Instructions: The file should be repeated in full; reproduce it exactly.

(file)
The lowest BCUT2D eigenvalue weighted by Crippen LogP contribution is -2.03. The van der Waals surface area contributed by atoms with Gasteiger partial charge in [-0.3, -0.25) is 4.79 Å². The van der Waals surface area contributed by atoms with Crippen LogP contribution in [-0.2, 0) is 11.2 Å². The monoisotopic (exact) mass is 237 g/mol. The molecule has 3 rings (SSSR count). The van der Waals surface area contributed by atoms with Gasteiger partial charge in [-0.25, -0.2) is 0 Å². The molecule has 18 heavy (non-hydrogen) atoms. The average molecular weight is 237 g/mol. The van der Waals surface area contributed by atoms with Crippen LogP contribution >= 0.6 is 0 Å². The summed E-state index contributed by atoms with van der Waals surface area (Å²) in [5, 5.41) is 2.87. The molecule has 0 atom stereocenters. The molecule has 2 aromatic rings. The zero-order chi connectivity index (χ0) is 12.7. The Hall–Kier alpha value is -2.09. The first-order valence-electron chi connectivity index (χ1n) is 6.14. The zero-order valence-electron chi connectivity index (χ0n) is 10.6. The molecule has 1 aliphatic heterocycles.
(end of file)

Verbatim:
The lowest BCUT2D eigenvalue weighted by Crippen LogP contribution is -2.03. The van der Waals surface area contributed by atoms with Gasteiger partial charge in [-0.3, -0.25) is 4.79 Å². The van der Waals surface area contributed by atoms with Crippen LogP contribution in [-0.2, 0) is 11.2 Å². The monoisotopic (exact) mass is 237 g/mol. The molecule has 3 rings (SSSR count). The van der Waals surface area contributed by atoms with Gasteiger partial charge in [-0.25, -0.2) is 0 Å². The molecule has 18 heavy (non-hydrogen) atoms. The average molecular weight is 237 g/mol. The van der Waals surface area contributed by atoms with Crippen LogP contribution >= 0.6 is 0 Å². The summed E-state index contributed by atoms with van der Waals surface area (Å²) in [5, 5.41) is 2.87. The molecule has 0 atom stereocenters. The molecule has 2 aromatic rings. The zero-order chi connectivity index (χ0) is 12.7. The Hall–Kier alpha value is -2.09. The first-order valence-electron chi connectivity index (χ1n) is 6.14. The zero-order valence-electron chi connectivity index (χ0n) is 10.6. The molecule has 1 aliphatic heterocycles.